Many of you know that my father died from a fall off a cliff, but what caused this will always remain a mystery. He was a skilled hiker, in excellent health, and the area where it occurred was familiar and safe. This place is near our home in Montana and I’ve gone many times with him. The only story that makes sense to me is this… on May 14 he set out to stretch his legs, get some fresh air, and observe golden eagles and their eaglets, which he had done over the past 20+ years. I believe that while he was attempting to observe the nest he was caught by surprise and knocked off his footing by the female golden, swooping at or near him. These magnificent raptors are the largest birds in North America. They have broad wings that span 6 to 7 feet and can be silent in flight. Had an eagle been protecting her nest, Jack would have called this “pilot error”, his error, as he had the greatest respect for the natural world.

The ceremony lasted an hour. At one point Kuruna’s assistant walked around with a gong and played it gently over each of our bodies. The vibrations were powerful to hear and feel that close.

Afterwards, Kuruna and Dass (friend from stinky tofu dinner and fluent in English) came over and sat with Scott and I on our mats. They could sense it was an emotional journey of some sort, so I shared why. They listened with big hearts and then Kuruna offered a feather blessing to each of us.

The synchronicity of everything happening at this gong bath is beyond what I can capture in words. I believe some things find us when we need them and I needed this, including the two corgis that lived on-site.

My feather blessing by Kuruna. Pickles received one as well.
Wild Country

As the afternoon ticked on, we saw dozens of birds in various sizes, circling in thermals of hot air above us. I felt the Spirit of Jack in an enormous way. I also craved my dad’s wisdom to identify what all these birds were. I really need a Taiwanese bird book in English! Many were massive so maybe vultures, the smaller ones, hawks? It was a magnificent sight that lasted 30 some minutes.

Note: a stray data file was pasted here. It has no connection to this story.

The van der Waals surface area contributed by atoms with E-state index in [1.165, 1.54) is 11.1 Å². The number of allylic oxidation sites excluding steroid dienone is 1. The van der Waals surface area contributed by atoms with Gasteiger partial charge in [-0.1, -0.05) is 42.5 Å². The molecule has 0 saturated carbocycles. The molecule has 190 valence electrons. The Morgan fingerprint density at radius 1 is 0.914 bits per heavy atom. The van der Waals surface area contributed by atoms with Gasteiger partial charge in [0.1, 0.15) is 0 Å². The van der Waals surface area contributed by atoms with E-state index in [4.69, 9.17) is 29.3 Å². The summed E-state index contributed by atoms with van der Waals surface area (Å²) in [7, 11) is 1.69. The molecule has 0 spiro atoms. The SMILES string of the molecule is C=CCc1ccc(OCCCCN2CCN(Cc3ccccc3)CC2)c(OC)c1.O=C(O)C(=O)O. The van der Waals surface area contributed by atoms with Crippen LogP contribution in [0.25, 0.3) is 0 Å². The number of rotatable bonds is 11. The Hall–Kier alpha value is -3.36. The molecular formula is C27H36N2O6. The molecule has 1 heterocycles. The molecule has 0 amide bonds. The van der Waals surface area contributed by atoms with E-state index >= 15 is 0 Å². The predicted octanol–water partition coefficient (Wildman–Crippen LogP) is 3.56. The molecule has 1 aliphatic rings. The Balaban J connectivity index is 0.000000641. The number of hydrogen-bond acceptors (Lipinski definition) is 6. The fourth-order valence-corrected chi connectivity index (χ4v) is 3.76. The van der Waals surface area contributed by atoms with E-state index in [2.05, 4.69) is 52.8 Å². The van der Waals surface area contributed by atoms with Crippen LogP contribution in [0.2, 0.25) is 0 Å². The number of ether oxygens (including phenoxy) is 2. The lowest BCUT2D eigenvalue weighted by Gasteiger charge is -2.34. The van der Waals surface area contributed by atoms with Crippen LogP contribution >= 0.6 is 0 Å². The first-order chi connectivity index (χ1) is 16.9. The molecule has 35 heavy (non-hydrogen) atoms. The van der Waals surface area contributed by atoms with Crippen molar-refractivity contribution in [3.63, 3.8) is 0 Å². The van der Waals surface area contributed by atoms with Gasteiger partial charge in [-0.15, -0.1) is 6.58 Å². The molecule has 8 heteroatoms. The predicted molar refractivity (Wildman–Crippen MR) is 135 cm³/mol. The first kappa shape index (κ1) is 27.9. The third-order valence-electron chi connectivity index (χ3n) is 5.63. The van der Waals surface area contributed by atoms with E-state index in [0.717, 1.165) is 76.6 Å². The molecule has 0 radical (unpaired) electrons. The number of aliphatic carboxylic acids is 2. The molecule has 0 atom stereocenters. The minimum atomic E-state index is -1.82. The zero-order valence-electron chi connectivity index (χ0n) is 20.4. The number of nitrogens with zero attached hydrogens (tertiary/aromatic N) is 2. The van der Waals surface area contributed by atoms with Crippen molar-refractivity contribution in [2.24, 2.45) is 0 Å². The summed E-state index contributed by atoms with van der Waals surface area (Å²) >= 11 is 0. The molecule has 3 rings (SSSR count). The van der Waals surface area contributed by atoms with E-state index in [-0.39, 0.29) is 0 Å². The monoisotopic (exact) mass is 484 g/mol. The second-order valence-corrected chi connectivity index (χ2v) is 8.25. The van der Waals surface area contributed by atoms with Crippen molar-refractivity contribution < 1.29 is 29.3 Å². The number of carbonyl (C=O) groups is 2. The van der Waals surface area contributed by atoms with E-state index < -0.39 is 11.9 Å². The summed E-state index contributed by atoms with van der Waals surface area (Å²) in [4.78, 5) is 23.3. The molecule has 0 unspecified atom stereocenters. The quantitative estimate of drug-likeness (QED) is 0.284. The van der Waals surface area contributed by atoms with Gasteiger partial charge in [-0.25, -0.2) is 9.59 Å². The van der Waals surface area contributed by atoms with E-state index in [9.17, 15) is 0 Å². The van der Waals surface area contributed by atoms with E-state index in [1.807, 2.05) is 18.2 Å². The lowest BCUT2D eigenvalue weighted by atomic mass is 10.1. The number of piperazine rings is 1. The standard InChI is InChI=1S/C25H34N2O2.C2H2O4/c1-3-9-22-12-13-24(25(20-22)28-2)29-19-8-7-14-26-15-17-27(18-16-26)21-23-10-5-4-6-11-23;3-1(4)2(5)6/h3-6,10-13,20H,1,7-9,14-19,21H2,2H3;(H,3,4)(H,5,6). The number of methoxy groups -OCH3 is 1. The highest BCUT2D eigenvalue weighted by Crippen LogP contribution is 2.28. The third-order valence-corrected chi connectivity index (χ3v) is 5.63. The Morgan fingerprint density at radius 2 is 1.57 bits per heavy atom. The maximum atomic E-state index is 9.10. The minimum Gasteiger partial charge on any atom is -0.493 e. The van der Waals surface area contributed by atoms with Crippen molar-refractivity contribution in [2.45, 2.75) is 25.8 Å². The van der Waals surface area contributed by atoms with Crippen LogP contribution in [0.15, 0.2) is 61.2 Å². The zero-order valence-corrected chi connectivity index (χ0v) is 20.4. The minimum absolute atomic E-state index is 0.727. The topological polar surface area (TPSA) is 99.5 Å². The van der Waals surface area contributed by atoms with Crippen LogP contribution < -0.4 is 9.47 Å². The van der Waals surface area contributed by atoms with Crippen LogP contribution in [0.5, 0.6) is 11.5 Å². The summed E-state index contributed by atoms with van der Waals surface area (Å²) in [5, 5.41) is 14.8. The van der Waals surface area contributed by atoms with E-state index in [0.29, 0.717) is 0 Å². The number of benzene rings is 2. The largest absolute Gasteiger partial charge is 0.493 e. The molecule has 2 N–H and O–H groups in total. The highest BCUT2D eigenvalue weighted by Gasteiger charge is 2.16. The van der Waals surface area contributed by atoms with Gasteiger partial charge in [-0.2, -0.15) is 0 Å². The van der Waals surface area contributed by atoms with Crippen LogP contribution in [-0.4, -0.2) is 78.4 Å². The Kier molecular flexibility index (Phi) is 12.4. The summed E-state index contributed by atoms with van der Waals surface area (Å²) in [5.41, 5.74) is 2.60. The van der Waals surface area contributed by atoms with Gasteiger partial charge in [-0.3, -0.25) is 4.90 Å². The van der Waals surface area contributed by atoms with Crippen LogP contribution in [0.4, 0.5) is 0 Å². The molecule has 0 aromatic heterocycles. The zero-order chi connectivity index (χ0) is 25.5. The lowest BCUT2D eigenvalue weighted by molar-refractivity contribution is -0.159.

Yellow-throated marten, too quick to photograph (source: pxfuel imagery)

Soon after the bird show, we observed a couple of yellow-throated martens, an endemic and protected animal, chasing each other. We also saw lots of Formosan rock macaque monkeys which are common Taiwan natives.

By evening this magical place transforms to a restaurant (by reservation only), serving fresh food grown from their mountain-top garden. We were invited to stay. We again said, “yes”!

Varied local greens of Taiwan
New Friends
Dass, my gateway-to-gong-bathing-friend is second from right
One of their corgis, short a leg from getting caught in a monkey trap.
We van camped in their parking lot that night.

Dass and I stayed in touch and we’ll be going to my second gong bath at the end of November. This is why you always say, “yes”, even if you’re not so crazy about stinky tofu.

We leave you with this mini 30 second gong bathing experience. Enjoy the vibrations. Stay safe. Stay healthy. We love you! xoxo

Pickles & Passionfruit

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3 thoughts on “Dulan & Gong Bathing

  1. So lovely. So beautiful. So glad you went there. I agree with you— I strongly felt that from the beginning— an eagle swoop. While he was trying to get a better look at the chicks, one returned so very swiftly and silently and caught him off guard.
    Dulan seems like an absolute paradise and I’m glad you said YES to your newly found friends! What a beautiful ceremony with the gongs and the feathers. Healing. Loving. The right thing for you. All my love to you and Scott. K

  2. So beautiful Sarah! You created a wonderful experience for yourselves by saying “yes”. That’s so important. You’re lucky to be able to travel freely without masks, eat out and meet new friends. It’s one of those things we take for granted until it’s been taken away. So glad you were able to connect and honor your dear Dad, Jack on this wonderful journey appreciating him, the beauty of nature and meeting new friends. How perfect. Thanks for sharing. Love & constant healing to you and all of us that love Jack and all he meant to us.
    xo Linn